School and family partnerships can be as important for students’ social and emotional development as for their academic progress, finds a new meta-analysis in the American Educational Research Association’s Review of Educational Research journal.
Researchers looked at 117 studies of interventions that aimed to improve students’ mental health and social-emotional development through partnerships between parents and schools. They included more traditional parent-engagement programs, such as school conferences and homework help, but also those with more targeted approaches, including those that involved parents in “problem solving, setting goals, [and] discussing aspirations.”
Studies have long shown the benefits of parent involvement for students’ academic progress. The analysis suggests, however, that common parent-involvement programs affect students’ social-emotional development and mental health in different ways. For example, asking parents to volunteer in their students’ school or class significantly improved the students’ social skills, but it had no benefit for their mental health. And involving parents in their children’s homework, such as through family literacy programs, helped academically but had no social or emotional benefits.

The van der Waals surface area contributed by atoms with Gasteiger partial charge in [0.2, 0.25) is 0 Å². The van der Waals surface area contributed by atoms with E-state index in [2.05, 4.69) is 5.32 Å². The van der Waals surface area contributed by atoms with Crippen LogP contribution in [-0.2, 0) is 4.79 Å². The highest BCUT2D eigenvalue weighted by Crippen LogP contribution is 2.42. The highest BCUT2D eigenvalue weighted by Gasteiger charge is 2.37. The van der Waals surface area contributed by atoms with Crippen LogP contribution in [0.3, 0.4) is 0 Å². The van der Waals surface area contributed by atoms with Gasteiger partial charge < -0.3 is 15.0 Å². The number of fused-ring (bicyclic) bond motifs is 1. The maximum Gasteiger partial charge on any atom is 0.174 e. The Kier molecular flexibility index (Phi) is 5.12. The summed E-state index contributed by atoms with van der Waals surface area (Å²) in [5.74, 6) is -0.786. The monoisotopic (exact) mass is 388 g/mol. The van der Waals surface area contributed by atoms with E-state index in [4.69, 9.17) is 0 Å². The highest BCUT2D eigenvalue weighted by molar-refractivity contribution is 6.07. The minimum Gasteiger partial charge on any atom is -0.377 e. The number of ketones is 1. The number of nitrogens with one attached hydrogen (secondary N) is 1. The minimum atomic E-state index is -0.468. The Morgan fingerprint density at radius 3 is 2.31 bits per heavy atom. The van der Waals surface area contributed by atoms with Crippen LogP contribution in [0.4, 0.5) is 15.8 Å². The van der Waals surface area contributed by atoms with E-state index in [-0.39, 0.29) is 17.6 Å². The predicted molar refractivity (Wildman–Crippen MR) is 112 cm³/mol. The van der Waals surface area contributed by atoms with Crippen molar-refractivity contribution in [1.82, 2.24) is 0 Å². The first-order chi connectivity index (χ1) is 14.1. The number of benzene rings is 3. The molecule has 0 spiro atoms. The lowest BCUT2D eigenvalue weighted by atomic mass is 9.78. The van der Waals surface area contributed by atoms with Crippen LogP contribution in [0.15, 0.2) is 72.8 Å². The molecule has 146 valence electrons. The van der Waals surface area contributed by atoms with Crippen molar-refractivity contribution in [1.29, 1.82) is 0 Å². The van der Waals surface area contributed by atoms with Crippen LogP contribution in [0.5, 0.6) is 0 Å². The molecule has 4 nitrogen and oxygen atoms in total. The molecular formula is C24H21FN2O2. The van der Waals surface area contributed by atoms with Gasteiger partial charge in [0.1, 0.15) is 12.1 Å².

So what worked? Researchers found the most effective parent-school programs included:
- Home-based programs that taught parents how to model social and behavioral skills and mental-health support;
- Coordinating and training parents in behavior supports, such as positive reinforcement and goal setting; and
- Frequent collaboration between teachers and parents to set goals and monitor students’ progress.
Partnerships between schools and parents tended to be slightly more effective in rural districts than in urban ones—likely because rural families have fewer mental health resources outside the school to fall back on than families in the city, researchers suggested.
The researchers also found more-intensive parent involvement had stronger benefits for black students. “Disagreements and lack of trust are disproportionately experienced by ethnic minority families, including African Americans,” the researchers noted. “Some suggest that this is due to certain practices that isolate and alienate families who lack access to traditional means of communication and engagement. ... Our findings demonstrating significant family-school intervention effects to enhance mental health outcomes for African-American students are very encouraging.”
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A version of this news article first appeared in the Inside School Research blog.